‘I don’t know how many children I raped while working for the UN’ reads the headline on an article carried recently in The Times.
The article quotes French former aid worker Didier Bourguet, who has admitted to raping multiple children while working for the UN.
But this is not a one-off ‘bad apple’. Following the Oxfam abuse scandal earlier this year, the UK Parliament’s International Development Committee conducted an investigation and recently handed down its report, saying the problem was ‘endemic’ throughout the aid sector.
Who would have thought that child rape and sexual abuse would be endemic in the foreign aid sector? Aid workers are sent to do good, so surely they wouldn’t rape children?
And if there were one ‘bad apple’, surely the safeguarding systems of the industry would put children first and jail the perpetrators?
According to the UK parliament report, this is not the case. Aid agencies have systematically put their reputations before the needs of the children. Everyone should read the report.
I worked for the United Nations and the Red Cross before it. Am I surprised by the revelations?
No. I quit the UN in 2009 citing, in part, the “institutional failure to crack down on pedophilia” as one of my reasons. I wrote about it in my book A Life Half Lived and I even lobbied then prime minister Julia Gillard to include the aid sector in the child abuse royal commission.
While many people outside the industry may be surprised at the massive scale of abuse, those inside the industry know of the problem. And in most cases they have ignored the problem and allowed the abuse to continue.
"I don't know how many children I raped while working for the UN" pic.twitter.com/bJFzhfWngl
— Justice Hub (@justice_hub) July 31, 2018
Like the Catholic Church before it, this problem must be fixed.
And like Catholic Church administrators and bishops who failed to report these crimes, there are CEOs of major charities who should go to jail for covering this up – for decades.
To help fix the problem I co-founded Hear Their Cries, a Swiss organisation that fights for the victims of sex abuse in aid.
What does it say about the aid industry that there is a not-for-profit set up to help protect victims from the aid industry.
To ensure our independence we have been totally self-funding with private donors, and take no money from government – because government has been part of the problem.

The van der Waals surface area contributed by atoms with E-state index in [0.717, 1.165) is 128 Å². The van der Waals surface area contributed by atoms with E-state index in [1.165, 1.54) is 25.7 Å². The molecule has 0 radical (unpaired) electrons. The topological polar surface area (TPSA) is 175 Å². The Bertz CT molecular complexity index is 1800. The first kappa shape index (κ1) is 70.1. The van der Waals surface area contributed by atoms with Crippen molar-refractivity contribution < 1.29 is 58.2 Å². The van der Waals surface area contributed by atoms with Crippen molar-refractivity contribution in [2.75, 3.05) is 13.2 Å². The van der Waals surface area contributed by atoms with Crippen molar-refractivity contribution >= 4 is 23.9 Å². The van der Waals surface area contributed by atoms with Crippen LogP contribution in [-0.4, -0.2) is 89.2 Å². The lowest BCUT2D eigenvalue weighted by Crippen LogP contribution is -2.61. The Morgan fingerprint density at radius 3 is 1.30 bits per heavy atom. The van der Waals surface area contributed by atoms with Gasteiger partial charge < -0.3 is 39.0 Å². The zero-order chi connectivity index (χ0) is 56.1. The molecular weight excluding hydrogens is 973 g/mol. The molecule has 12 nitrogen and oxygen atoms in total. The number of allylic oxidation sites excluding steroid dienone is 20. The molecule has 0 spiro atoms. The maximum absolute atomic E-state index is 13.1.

There should be four next steps.
Firstly, we need to give whatever resources, power and authority to the federal police so the ‘extra territorial laws’ on child sex offences apply to the aid industry.
It is unlawful for an Australian national or resident to have sex with a child anywhere in the world.
Secondly, people should go to jail for failing to report abuse. Any CEO or trustee who does not report, and does not undertake all reasonable action to prevent abuse, should face criminal sanction.
If that sounds harsh, remember this is a problem known in the industry for decades. Drastic action is needed.
Australia leads the way in law globally. Our law is about to be strengthened to make the failure to report child abuse a crime, even when it happens overseas.
But we need to make sure the law is enforced and that the police get all the resources they need to ensure successful prosecutions.
Third, the report acknowledges that even though the known victims show how large the problem is, most victims do not report the crime and remain unknown.
The massive problem we see is only the tip of the iceberg.
No one knows the scale of the under-reported nature of the crime. Last year Hear Their Cries estimated there were 60,000 victims over the past 10 years.
At the time the organisation was accused of exaggerating the problem. Following the parliamentary report we now know that number is probably a massive underestimation.
Fourthly, it is time for ‘celebrity ambassadors’ like Angelina Jolie and Nicole Kidman to suspend their ambassador roles until we are confident the aid industry lives up to the standards of #MeToo and #TimesUp.
How can you claim to defend actresses, when children are being raped through ‘complacency verging on complicity’, as the report says?
Hear Their Cries has been calling for this since March.
It is time we all stood up. You, me, police, politicians, celebrities and media. We can stop this. We must stop this.
Andrew MacLeod is a former high-level UN official, a visiting professor to King’s College London, Chairman of Griffin Law, and a non-executive director to Australian and US companies.